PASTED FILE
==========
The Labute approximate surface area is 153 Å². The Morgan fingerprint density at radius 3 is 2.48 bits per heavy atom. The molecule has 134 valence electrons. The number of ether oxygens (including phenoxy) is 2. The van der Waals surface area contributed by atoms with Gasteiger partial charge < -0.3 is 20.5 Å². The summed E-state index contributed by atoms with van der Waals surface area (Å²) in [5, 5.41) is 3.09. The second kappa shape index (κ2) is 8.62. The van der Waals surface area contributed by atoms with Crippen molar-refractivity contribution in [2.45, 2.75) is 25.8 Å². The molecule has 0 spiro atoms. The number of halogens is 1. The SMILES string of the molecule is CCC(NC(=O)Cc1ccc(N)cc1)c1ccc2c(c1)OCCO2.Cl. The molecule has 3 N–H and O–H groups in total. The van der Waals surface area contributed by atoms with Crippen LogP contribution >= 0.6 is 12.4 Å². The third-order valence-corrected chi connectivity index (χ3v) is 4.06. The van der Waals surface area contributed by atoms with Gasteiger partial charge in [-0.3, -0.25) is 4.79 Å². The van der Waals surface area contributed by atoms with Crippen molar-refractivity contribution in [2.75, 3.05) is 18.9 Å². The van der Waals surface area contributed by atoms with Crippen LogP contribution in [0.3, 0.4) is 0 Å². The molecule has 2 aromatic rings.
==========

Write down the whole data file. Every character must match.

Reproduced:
The Labute approximate surface area is 153 Å². The Morgan fingerprint density at radius 3 is 2.48 bits per heavy atom. The molecule has 134 valence electrons. The number of ether oxygens (including phenoxy) is 2. The van der Waals surface area contributed by atoms with Gasteiger partial charge < -0.3 is 20.5 Å². The summed E-state index contributed by atoms with van der Waals surface area (Å²) in [5, 5.41) is 3.09. The second kappa shape index (κ2) is 8.62. The van der Waals surface area contributed by atoms with Crippen molar-refractivity contribution in [2.45, 2.75) is 25.8 Å². The molecule has 0 spiro atoms. The number of halogens is 1. The SMILES string of the molecule is CCC(NC(=O)Cc1ccc(N)cc1)c1ccc2c(c1)OCCO2.Cl. The molecule has 3 N–H and O–H groups in total. The van der Waals surface area contributed by atoms with Crippen LogP contribution >= 0.6 is 12.4 Å². The third-order valence-corrected chi connectivity index (χ3v) is 4.06. The van der Waals surface area contributed by atoms with Gasteiger partial charge in [-0.3, -0.25) is 4.79 Å². The van der Waals surface area contributed by atoms with Crippen molar-refractivity contribution in [2.75, 3.05) is 18.9 Å². The van der Waals surface area contributed by atoms with Crippen LogP contribution in [0.3, 0.4) is 0 Å². The molecule has 2 aromatic rings.